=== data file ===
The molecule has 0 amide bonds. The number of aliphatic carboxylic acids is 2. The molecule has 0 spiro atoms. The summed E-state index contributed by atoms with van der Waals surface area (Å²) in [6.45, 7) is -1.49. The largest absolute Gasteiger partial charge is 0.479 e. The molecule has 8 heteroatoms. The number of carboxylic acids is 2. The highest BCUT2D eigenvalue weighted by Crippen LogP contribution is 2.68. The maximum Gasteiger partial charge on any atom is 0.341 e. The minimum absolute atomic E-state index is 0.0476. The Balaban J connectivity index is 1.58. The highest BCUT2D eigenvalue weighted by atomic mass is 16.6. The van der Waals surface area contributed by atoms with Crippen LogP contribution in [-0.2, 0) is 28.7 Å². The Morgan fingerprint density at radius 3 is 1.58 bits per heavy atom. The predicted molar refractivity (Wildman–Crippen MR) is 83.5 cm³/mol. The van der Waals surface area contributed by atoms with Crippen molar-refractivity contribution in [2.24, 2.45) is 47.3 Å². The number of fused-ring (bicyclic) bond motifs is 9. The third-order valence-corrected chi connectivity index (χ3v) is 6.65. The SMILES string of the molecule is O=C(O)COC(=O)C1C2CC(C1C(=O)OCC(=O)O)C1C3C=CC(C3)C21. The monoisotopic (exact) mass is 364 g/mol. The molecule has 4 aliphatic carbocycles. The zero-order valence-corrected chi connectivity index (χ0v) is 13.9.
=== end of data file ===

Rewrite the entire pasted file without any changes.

The molecule has 0 amide bonds. The number of aliphatic carboxylic acids is 2. The molecule has 0 spiro atoms. The summed E-state index contributed by atoms with van der Waals surface area (Å²) in [6.45, 7) is -1.49. The largest absolute Gasteiger partial charge is 0.479 e. The molecule has 8 heteroatoms. The number of carboxylic acids is 2. The highest BCUT2D eigenvalue weighted by Crippen LogP contribution is 2.68. The maximum Gasteiger partial charge on any atom is 0.341 e. The minimum absolute atomic E-state index is 0.0476. The Balaban J connectivity index is 1.58. The highest BCUT2D eigenvalue weighted by atomic mass is 16.6. The van der Waals surface area contributed by atoms with Crippen LogP contribution in [-0.2, 0) is 28.7 Å². The Morgan fingerprint density at radius 3 is 1.58 bits per heavy atom. The predicted molar refractivity (Wildman–Crippen MR) is 83.5 cm³/mol. The van der Waals surface area contributed by atoms with Crippen molar-refractivity contribution in [2.24, 2.45) is 47.3 Å². The number of fused-ring (bicyclic) bond motifs is 9. The third-order valence-corrected chi connectivity index (χ3v) is 6.65. The SMILES string of the molecule is O=C(O)COC(=O)C1C2CC(C1C(=O)OCC(=O)O)C1C3C=CC(C3)C21. The monoisotopic (exact) mass is 364 g/mol. The molecule has 4 aliphatic carbocycles. The zero-order valence-corrected chi connectivity index (χ0v) is 13.9.